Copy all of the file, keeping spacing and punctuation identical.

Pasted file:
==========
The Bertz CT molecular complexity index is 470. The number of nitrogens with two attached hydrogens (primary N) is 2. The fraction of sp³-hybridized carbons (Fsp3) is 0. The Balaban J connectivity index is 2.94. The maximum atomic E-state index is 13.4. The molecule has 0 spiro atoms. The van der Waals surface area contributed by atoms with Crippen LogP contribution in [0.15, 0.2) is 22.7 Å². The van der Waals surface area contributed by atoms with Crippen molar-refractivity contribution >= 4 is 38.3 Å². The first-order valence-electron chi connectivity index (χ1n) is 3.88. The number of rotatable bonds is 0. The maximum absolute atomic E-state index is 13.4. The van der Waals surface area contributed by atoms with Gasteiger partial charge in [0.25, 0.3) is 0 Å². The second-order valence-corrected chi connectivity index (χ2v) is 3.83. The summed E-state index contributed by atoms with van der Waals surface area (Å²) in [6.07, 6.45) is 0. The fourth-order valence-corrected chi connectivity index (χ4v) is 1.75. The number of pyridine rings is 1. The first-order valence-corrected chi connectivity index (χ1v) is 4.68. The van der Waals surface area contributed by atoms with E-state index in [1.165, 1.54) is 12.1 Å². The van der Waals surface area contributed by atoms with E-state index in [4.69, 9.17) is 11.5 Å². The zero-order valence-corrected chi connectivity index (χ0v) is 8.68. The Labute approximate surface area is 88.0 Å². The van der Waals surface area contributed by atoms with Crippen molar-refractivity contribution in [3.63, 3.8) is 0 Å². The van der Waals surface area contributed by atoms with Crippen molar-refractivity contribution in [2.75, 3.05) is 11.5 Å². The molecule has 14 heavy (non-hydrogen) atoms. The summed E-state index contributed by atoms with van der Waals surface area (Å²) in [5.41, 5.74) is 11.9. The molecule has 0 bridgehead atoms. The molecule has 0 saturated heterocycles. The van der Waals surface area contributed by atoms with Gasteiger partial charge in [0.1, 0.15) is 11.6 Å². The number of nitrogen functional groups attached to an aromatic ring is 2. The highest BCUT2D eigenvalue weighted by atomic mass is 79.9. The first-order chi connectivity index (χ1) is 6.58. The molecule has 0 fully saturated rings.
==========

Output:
The Bertz CT molecular complexity index is 470. The number of nitrogens with two attached hydrogens (primary N) is 2. The fraction of sp³-hybridized carbons (Fsp3) is 0. The Balaban J connectivity index is 2.94. The maximum atomic E-state index is 13.4. The molecule has 0 spiro atoms. The van der Waals surface area contributed by atoms with Crippen LogP contribution in [0.15, 0.2) is 22.7 Å². The van der Waals surface area contributed by atoms with Crippen molar-refractivity contribution >= 4 is 38.3 Å². The first-order valence-electron chi connectivity index (χ1n) is 3.88. The number of rotatable bonds is 0. The maximum absolute atomic E-state index is 13.4. The van der Waals surface area contributed by atoms with Gasteiger partial charge in [0.25, 0.3) is 0 Å². The second-order valence-corrected chi connectivity index (χ2v) is 3.83. The summed E-state index contributed by atoms with van der Waals surface area (Å²) in [6.07, 6.45) is 0. The fourth-order valence-corrected chi connectivity index (χ4v) is 1.75. The number of pyridine rings is 1. The first-order valence-corrected chi connectivity index (χ1v) is 4.68. The van der Waals surface area contributed by atoms with E-state index in [1.165, 1.54) is 12.1 Å². The van der Waals surface area contributed by atoms with E-state index in [4.69, 9.17) is 11.5 Å². The zero-order valence-corrected chi connectivity index (χ0v) is 8.68. The Labute approximate surface area is 88.0 Å². The van der Waals surface area contributed by atoms with Crippen molar-refractivity contribution in [3.63, 3.8) is 0 Å². The van der Waals surface area contributed by atoms with Crippen molar-refractivity contribution in [2.75, 3.05) is 11.5 Å². The molecule has 14 heavy (non-hydrogen) atoms. The summed E-state index contributed by atoms with van der Waals surface area (Å²) in [5.41, 5.74) is 11.9. The molecule has 0 bridgehead atoms. The molecule has 0 saturated heterocycles. The van der Waals surface area contributed by atoms with Gasteiger partial charge in [0.1, 0.15) is 11.6 Å². The number of nitrogen functional groups attached to an aromatic ring is 2. The highest BCUT2D eigenvalue weighted by atomic mass is 79.9. The first-order chi connectivity index (χ1) is 6.58. The molecule has 0 fully saturated rings.